Serial-order behaviour is the ability to complete a sequence of responses in a predetermined order to achieve a reward. In birds, serial-order behaviour is thought to be impaired by damage to the nidopallium caudolaterale (NCL). In the current study, we examined the role of the NCL in serial-order behaviour by training pigeons on a 4-item serial-order task and a go/no-go discrimination task. Following training, pigeons were received infusions of 1μl of either tetrodotoxin (TTX) or saline. Saline infusions had no impact on serial-order behaviour whereas TTX infusions resulted in a significant decrease in performance. The serial-order impairments, however, were not the results of errors of any specific error at any specific list item. With respect to the go/no-go discrimination task, saline infusions also had no impact on performance whereas TTX infusions impaired pigeons' discrimination abilities. Given the impairments on the go/no-go discrimination task, which does not require processing of serial-order information, we tentatively conclude that damage to the NCL does not impair serial-order behaviour per se, but rather results in a more generalised impairment that may impact performance across a range of tasks.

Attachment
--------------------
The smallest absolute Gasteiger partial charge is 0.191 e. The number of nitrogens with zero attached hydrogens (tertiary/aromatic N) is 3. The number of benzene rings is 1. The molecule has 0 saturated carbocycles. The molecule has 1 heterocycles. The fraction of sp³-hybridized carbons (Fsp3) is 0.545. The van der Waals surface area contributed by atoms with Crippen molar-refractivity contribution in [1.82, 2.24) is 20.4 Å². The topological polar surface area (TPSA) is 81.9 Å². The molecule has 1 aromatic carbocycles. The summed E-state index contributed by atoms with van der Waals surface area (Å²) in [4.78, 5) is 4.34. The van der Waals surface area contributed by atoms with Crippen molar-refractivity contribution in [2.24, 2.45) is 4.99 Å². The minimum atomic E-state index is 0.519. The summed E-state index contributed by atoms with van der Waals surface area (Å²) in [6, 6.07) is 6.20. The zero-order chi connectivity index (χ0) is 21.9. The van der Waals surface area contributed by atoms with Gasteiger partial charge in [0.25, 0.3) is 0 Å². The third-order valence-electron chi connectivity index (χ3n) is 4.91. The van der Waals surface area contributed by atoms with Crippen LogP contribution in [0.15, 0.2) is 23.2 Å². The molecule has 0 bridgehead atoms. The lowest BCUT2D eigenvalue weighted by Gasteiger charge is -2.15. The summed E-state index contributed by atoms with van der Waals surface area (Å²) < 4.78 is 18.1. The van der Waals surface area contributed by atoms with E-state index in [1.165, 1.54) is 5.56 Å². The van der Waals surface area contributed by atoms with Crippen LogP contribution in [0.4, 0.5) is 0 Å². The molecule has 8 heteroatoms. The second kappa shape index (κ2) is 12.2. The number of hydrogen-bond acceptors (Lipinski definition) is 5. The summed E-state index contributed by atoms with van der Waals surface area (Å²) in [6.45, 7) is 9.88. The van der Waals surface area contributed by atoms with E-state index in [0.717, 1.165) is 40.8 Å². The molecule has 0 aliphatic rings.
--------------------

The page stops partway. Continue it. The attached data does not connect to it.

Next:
Journal of Neurophysiology – The American Physiological Society
Published: Mar 8, 2018
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